Do more with less – backyard photography tips

Written by : Team Subaru with SURF2SURF

 

Subaru owners are 'doers.' In fact, the spirit of Subaru is 'do' and usually we're advocating for you to "do extra," road tripping around the country, however the current COVID-19 situation makes this rather challenging! So we've flipped this idea, and instead of encouranging you to "do extra" we'd like to help you get the most out of life in lockdown with some ideas on how to ‘do more with less.’

 

We are all faced with being at home, with less people to interact with, less equipment/facilities to keep us active and less places we can go. However, Subaru is fortunate to have ambassadors/sponsors scattered throughout New Zealand and they have a range of interests from rally driving to surfing, plus they come from a variety of backgrounds, including business, professional sport and farming. They have helped us come up with some clever, creative ideas to share and help you to do more with less.

Our friends at SURF2SURF have a few strings to their bow, and when they are not surfing at New Zealand's amazing beaches, they're being creative with their cameras.  The Surf2Surf team are keen photographers and with the change in what we can do at the moment, they are enjoying getting out and taking photos of nature. Their top tip: "The key to all photography is to take a ton of photos, then go through and edit - 90% will be probably be a bit average, but you’ll get the odd gem that will surprise you. This is what I love about photography.”

So, they’ve shared with us some handy tips to help you build up some skills while you’re at home and looking for something new to try, and you can do this at home using something many people already own - a smartphone!

Some of us are finding ourselves with more time to get outside and enjoy some fresh air and experience a bit of nature on a walk in your neighbourhood (remember #staylocal) or in your own back yard. You might not have ever noticed the shape of the leaves on the tree in your backyard, or how many little creatures enjoy hanging out on the plants by your letterbox but looking a little closer can bring a lot of things into focus.

Now is a great time to get out with the kids and channel your inner David Attenborough as you explore what your backyard has to offer.

Grab your phone (which most ones these days have pretty good cameras) or a physical camera if you have one and take a slow walk around your section or around the block. See what you can find and what photos you can capture. You might be surprised as to what you find! It’s something that the whole family can get involved with, and if you really want to channel your David Attenborough, you can take turns narrating what you see!

It could be as simple as photos of ferns and plants, to trees or clouds in the sky. Or if you're not a nature buff, perhaps take some close ups of details on your Subaru. You can experiment with angles and light and going up really close to get tiny details in focus.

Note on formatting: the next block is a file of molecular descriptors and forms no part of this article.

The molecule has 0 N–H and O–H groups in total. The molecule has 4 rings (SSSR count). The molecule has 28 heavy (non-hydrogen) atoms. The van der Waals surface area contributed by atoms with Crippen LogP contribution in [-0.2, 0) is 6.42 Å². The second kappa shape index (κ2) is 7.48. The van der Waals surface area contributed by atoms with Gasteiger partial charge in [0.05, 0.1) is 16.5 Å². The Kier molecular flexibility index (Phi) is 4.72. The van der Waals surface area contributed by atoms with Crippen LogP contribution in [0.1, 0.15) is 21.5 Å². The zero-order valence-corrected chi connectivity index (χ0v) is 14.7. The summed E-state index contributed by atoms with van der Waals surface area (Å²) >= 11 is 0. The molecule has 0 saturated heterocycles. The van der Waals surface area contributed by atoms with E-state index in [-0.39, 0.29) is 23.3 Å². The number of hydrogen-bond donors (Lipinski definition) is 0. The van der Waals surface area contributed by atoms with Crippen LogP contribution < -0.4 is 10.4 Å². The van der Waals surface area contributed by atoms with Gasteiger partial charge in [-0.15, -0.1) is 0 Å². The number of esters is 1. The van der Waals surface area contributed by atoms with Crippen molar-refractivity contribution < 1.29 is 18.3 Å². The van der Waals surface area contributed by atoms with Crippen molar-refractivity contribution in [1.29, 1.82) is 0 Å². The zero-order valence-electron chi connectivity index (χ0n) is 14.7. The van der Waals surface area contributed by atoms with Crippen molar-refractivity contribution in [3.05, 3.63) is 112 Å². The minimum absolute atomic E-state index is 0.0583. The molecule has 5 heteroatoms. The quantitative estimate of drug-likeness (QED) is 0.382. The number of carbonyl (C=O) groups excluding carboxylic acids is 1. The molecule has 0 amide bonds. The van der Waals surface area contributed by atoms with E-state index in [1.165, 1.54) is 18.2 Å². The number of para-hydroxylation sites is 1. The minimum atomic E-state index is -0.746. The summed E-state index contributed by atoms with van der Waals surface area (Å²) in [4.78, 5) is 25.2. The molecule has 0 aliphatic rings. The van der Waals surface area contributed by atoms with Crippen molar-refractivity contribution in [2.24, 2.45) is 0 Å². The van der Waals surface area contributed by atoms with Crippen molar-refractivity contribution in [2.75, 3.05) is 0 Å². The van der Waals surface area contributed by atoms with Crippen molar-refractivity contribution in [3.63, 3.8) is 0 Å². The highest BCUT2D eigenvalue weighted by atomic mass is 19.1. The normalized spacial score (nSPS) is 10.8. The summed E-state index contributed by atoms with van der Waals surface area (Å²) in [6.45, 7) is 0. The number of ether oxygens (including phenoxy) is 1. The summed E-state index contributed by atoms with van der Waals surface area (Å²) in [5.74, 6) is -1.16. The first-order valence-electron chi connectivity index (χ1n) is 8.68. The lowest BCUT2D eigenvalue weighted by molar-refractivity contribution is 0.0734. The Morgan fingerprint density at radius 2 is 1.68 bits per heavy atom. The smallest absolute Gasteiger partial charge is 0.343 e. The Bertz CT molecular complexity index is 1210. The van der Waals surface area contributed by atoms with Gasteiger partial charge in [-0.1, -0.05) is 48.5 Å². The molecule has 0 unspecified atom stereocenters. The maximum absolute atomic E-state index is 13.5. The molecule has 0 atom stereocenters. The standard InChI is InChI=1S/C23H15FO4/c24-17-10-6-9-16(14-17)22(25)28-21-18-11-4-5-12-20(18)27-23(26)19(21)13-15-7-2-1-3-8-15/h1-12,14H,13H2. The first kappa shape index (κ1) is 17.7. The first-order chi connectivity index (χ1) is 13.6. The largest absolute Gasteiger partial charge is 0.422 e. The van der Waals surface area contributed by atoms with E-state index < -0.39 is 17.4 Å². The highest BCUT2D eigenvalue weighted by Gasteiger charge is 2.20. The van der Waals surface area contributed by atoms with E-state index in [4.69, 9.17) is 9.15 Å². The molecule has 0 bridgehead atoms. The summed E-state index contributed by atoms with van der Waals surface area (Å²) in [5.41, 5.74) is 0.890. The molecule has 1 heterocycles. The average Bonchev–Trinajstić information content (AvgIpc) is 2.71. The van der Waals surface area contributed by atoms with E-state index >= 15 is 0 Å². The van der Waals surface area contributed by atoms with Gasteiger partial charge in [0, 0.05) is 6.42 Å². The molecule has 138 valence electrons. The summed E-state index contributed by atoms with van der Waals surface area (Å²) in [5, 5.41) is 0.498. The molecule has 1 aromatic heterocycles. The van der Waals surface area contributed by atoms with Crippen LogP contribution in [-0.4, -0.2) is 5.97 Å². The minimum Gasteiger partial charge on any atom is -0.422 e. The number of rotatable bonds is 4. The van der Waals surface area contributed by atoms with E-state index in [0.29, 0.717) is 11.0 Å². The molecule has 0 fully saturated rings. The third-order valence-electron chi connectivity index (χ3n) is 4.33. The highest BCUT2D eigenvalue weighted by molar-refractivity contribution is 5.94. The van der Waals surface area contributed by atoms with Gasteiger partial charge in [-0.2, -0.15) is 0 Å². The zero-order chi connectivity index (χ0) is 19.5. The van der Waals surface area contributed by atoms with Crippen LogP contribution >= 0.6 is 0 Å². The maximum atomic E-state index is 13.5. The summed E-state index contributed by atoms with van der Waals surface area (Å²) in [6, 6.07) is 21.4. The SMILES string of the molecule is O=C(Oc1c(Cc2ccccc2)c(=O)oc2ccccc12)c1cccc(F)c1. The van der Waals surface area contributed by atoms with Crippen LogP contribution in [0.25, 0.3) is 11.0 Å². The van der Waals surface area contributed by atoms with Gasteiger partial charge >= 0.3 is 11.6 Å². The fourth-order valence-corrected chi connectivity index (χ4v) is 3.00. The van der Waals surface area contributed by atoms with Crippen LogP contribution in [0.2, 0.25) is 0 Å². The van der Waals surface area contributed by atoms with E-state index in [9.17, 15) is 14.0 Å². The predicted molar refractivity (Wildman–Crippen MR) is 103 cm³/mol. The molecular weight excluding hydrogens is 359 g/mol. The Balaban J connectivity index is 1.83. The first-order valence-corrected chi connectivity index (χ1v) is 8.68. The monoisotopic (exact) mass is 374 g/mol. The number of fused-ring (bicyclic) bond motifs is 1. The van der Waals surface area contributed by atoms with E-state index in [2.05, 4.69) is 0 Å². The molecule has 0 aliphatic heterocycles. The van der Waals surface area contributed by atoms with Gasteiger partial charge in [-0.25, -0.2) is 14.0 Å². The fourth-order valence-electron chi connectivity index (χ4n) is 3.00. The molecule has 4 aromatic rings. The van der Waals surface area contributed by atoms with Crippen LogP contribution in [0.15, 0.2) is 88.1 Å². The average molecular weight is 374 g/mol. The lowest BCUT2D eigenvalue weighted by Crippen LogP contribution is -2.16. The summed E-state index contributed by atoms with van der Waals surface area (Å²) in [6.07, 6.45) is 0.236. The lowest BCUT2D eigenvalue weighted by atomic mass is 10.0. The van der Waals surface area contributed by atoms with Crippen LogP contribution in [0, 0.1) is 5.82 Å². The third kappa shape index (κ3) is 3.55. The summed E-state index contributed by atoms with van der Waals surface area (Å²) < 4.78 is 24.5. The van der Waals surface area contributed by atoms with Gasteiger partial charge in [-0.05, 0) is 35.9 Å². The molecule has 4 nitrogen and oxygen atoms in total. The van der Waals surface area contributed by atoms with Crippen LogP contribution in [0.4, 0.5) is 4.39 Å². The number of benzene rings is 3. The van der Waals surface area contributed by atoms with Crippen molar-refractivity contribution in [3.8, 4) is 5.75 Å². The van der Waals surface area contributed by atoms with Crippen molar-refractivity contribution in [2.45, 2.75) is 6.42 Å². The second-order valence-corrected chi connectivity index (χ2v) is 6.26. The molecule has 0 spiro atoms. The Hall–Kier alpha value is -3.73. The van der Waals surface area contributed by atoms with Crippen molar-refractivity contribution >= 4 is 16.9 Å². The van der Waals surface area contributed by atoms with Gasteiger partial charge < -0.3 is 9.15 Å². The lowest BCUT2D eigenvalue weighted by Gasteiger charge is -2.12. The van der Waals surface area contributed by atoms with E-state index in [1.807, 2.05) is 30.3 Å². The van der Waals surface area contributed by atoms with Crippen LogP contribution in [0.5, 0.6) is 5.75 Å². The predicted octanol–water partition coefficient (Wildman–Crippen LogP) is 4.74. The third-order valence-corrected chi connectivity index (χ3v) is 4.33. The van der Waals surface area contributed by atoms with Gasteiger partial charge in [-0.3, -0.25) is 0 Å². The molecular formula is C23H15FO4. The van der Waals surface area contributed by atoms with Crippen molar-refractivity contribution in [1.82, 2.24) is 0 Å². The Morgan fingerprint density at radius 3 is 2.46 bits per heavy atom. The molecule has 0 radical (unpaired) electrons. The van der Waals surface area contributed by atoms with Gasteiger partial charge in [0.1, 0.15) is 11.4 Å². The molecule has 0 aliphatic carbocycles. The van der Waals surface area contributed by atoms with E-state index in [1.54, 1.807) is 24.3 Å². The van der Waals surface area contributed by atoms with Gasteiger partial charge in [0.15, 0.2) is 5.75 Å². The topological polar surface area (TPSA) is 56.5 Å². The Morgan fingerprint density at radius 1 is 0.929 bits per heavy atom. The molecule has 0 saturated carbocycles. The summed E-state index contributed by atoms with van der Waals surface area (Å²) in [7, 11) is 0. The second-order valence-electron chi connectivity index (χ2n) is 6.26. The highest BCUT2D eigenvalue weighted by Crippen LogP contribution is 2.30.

Getting outside and taking time to slow down and explore can help you live in the moment and engage with the environment around you, which is especially important during these challenging times.

 

Here are some other helpful hints from SURF2SURF for you to try when you head outside for a photography excursion in your backyard.

 

Tips for photography in your backyard:

 

  1. Photography is about capturing light on a subject and seeing how it interacts with the surroundings - See how creative you can get. Extra tip: The best time for photography is early mornings, and evenings. Use the golden hour which is the time just after sunrise or sunset when daylight is redder and softer.
  2. Think about the angle. Try lying down on your lawn to capture a flower or shoot up towards the sky to get something different out of the shot or capture something from a new perspective.
  3. Look at what is in the background. Colours and shapes in the background can help make your subject pop and bring more life into the image.
  4. Break the rules - Try aiming into the light and see how light travels through leaves.
  5. Get artistic with what you shoot. Take photos of clouds, textures, plants, birds, insects, shapes, reflections - this is a creative exercise! Try and focus on things you hadn’t noticed before or see in a different way when looking through a camera lens.
  6. Snap, snap and snap. Take as many photos as you can, you’ve got plenty of time! You might shoot 50 photos for that one special image. (Professional photographers shoot hundreds just for that one magic shot). You can then sit down and review them all to keep the best ones.
  7. Experiment - Most phones offer excelled cameras with very good macro options for zooming and editing tools. Macro is when you take close up photos of small things, like insects or flowers.
  8. Extras for experts. To go that one step further, utilise your phones editing tools. Make subtle tweaks to colour, vibrancy and exposure. Note: Try not to overuse filters - remember you are shooting nature.

 

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